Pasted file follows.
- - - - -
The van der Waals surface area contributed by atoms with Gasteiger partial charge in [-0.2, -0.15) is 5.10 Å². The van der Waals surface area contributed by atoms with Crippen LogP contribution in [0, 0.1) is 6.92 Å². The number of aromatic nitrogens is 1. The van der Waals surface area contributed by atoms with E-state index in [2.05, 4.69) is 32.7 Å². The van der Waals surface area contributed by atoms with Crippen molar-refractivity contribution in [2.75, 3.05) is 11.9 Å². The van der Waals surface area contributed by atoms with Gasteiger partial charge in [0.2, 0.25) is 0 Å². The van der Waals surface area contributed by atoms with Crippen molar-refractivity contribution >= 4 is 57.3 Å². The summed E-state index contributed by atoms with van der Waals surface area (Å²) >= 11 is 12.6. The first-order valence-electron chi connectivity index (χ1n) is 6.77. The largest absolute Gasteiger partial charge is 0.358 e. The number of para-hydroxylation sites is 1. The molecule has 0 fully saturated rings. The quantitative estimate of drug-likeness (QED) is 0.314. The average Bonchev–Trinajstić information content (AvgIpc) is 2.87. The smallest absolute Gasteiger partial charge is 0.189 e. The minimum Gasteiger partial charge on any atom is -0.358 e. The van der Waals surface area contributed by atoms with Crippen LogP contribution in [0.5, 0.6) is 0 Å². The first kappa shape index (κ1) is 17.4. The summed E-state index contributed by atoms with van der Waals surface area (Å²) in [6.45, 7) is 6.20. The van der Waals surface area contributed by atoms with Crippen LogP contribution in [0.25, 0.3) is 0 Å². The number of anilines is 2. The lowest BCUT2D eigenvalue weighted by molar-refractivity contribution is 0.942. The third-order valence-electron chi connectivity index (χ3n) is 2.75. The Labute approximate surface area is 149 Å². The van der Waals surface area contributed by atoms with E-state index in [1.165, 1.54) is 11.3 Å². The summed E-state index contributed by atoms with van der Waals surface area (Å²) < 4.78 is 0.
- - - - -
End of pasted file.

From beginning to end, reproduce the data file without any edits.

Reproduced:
The van der Waals surface area contributed by atoms with Gasteiger partial charge in [-0.2, -0.15) is 5.10 Å². The van der Waals surface area contributed by atoms with Crippen LogP contribution in [0, 0.1) is 6.92 Å². The number of aromatic nitrogens is 1. The van der Waals surface area contributed by atoms with E-state index in [2.05, 4.69) is 32.7 Å². The van der Waals surface area contributed by atoms with Crippen molar-refractivity contribution in [2.75, 3.05) is 11.9 Å². The van der Waals surface area contributed by atoms with Gasteiger partial charge in [0.2, 0.25) is 0 Å². The van der Waals surface area contributed by atoms with Crippen molar-refractivity contribution >= 4 is 57.3 Å². The summed E-state index contributed by atoms with van der Waals surface area (Å²) >= 11 is 12.6. The first-order valence-electron chi connectivity index (χ1n) is 6.77. The largest absolute Gasteiger partial charge is 0.358 e. The number of para-hydroxylation sites is 1. The molecule has 0 fully saturated rings. The quantitative estimate of drug-likeness (QED) is 0.314. The average Bonchev–Trinajstić information content (AvgIpc) is 2.87. The smallest absolute Gasteiger partial charge is 0.189 e. The minimum Gasteiger partial charge on any atom is -0.358 e. The van der Waals surface area contributed by atoms with Crippen LogP contribution in [0.5, 0.6) is 0 Å². The first kappa shape index (κ1) is 17.4. The summed E-state index contributed by atoms with van der Waals surface area (Å²) in [6.45, 7) is 6.20. The van der Waals surface area contributed by atoms with Crippen LogP contribution in [0.25, 0.3) is 0 Å². The number of anilines is 2. The lowest BCUT2D eigenvalue weighted by molar-refractivity contribution is 0.942. The third-order valence-electron chi connectivity index (χ3n) is 2.75. The Labute approximate surface area is 149 Å². The van der Waals surface area contributed by atoms with E-state index in [1.165, 1.54) is 11.3 Å². The summed E-state index contributed by atoms with van der Waals surface area (Å²) < 4.78 is 0.